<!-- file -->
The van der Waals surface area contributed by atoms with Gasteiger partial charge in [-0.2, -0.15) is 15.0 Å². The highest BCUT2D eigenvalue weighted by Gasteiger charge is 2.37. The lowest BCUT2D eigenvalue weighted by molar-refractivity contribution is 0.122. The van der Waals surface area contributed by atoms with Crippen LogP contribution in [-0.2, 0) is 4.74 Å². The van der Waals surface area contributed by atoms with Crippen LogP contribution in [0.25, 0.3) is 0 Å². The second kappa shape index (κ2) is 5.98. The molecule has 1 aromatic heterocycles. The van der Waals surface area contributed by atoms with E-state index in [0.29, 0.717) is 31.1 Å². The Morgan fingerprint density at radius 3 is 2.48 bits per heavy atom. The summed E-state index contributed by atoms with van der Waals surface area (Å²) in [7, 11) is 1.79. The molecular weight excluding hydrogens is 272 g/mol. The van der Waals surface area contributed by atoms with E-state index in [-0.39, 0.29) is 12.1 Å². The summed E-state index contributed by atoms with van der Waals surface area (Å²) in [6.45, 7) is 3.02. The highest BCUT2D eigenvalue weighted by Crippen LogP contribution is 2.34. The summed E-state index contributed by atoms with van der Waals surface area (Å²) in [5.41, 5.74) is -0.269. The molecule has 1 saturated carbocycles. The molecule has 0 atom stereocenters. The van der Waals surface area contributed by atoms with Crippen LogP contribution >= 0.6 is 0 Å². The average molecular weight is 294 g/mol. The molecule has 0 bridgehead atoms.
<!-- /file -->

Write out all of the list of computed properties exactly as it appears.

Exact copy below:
The van der Waals surface area contributed by atoms with Gasteiger partial charge in [-0.2, -0.15) is 15.0 Å². The highest BCUT2D eigenvalue weighted by Gasteiger charge is 2.37. The lowest BCUT2D eigenvalue weighted by molar-refractivity contribution is 0.122. The van der Waals surface area contributed by atoms with Crippen LogP contribution in [-0.2, 0) is 4.74 Å². The van der Waals surface area contributed by atoms with Crippen LogP contribution in [0.25, 0.3) is 0 Å². The second kappa shape index (κ2) is 5.98. The molecule has 1 aromatic heterocycles. The van der Waals surface area contributed by atoms with E-state index in [0.29, 0.717) is 31.1 Å². The Morgan fingerprint density at radius 3 is 2.48 bits per heavy atom. The summed E-state index contributed by atoms with van der Waals surface area (Å²) in [7, 11) is 1.79. The molecular weight excluding hydrogens is 272 g/mol. The van der Waals surface area contributed by atoms with E-state index in [-0.39, 0.29) is 12.1 Å². The summed E-state index contributed by atoms with van der Waals surface area (Å²) in [6.45, 7) is 3.02. The highest BCUT2D eigenvalue weighted by Crippen LogP contribution is 2.34. The summed E-state index contributed by atoms with van der Waals surface area (Å²) in [5.41, 5.74) is -0.269. The molecule has 1 saturated carbocycles. The molecule has 0 atom stereocenters. The van der Waals surface area contributed by atoms with Crippen LogP contribution >= 0.6 is 0 Å². The average molecular weight is 294 g/mol. The molecule has 0 bridgehead atoms.